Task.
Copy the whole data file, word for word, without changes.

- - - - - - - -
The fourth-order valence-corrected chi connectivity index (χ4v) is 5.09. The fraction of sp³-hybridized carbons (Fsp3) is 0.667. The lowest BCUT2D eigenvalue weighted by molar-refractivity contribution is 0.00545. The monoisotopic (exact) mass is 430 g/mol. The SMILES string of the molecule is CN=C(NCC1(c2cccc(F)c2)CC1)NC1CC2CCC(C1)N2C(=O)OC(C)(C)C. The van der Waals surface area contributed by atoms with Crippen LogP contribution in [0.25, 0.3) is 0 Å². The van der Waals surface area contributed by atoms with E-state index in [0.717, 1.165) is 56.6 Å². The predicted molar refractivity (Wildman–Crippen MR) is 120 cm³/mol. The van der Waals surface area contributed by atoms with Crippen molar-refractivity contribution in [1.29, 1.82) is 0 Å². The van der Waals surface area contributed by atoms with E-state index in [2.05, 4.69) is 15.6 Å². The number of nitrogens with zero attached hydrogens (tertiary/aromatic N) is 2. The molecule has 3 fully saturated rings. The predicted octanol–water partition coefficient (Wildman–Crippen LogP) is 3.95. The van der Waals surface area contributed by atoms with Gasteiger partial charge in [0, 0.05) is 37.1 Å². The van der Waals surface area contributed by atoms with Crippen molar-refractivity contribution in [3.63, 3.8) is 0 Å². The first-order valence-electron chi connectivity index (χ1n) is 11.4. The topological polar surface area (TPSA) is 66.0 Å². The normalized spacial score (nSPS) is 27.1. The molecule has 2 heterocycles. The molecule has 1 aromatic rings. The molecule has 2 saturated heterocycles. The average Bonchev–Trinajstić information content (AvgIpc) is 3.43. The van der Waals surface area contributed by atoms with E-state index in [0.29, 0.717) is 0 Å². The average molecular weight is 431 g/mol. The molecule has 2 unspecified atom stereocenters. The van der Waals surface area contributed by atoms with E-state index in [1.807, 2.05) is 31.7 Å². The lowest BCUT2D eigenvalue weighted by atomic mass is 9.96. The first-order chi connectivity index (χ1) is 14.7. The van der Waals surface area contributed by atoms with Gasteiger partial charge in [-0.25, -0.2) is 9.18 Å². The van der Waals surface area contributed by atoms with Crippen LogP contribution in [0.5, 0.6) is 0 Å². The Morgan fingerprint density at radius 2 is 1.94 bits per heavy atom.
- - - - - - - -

The fourth-order valence-corrected chi connectivity index (χ4v) is 5.09. The fraction of sp³-hybridized carbons (Fsp3) is 0.667. The lowest BCUT2D eigenvalue weighted by molar-refractivity contribution is 0.00545. The monoisotopic (exact) mass is 430 g/mol. The SMILES string of the molecule is CN=C(NCC1(c2cccc(F)c2)CC1)NC1CC2CCC(C1)N2C(=O)OC(C)(C)C. The van der Waals surface area contributed by atoms with Crippen LogP contribution in [0.25, 0.3) is 0 Å². The van der Waals surface area contributed by atoms with E-state index in [0.717, 1.165) is 56.6 Å². The predicted molar refractivity (Wildman–Crippen MR) is 120 cm³/mol. The van der Waals surface area contributed by atoms with Crippen molar-refractivity contribution in [1.29, 1.82) is 0 Å². The van der Waals surface area contributed by atoms with E-state index in [2.05, 4.69) is 15.6 Å². The number of nitrogens with zero attached hydrogens (tertiary/aromatic N) is 2. The molecule has 3 fully saturated rings. The predicted octanol–water partition coefficient (Wildman–Crippen LogP) is 3.95. The van der Waals surface area contributed by atoms with Gasteiger partial charge in [0, 0.05) is 37.1 Å². The van der Waals surface area contributed by atoms with Crippen molar-refractivity contribution in [3.63, 3.8) is 0 Å². The first-order valence-electron chi connectivity index (χ1n) is 11.4. The topological polar surface area (TPSA) is 66.0 Å². The normalized spacial score (nSPS) is 27.1. The molecule has 2 heterocycles. The molecule has 1 aromatic rings. The molecule has 2 saturated heterocycles. The average Bonchev–Trinajstić information content (AvgIpc) is 3.43. The van der Waals surface area contributed by atoms with E-state index in [0.29, 0.717) is 0 Å². The average molecular weight is 431 g/mol. The molecule has 2 unspecified atom stereocenters. The van der Waals surface area contributed by atoms with E-state index in [1.807, 2.05) is 31.7 Å². The lowest BCUT2D eigenvalue weighted by atomic mass is 9.96. The first-order chi connectivity index (χ1) is 14.7. The van der Waals surface area contributed by atoms with Gasteiger partial charge in [-0.25, -0.2) is 9.18 Å². The van der Waals surface area contributed by atoms with Crippen LogP contribution in [0.5, 0.6) is 0 Å². The Morgan fingerprint density at radius 2 is 1.94 bits per heavy atom.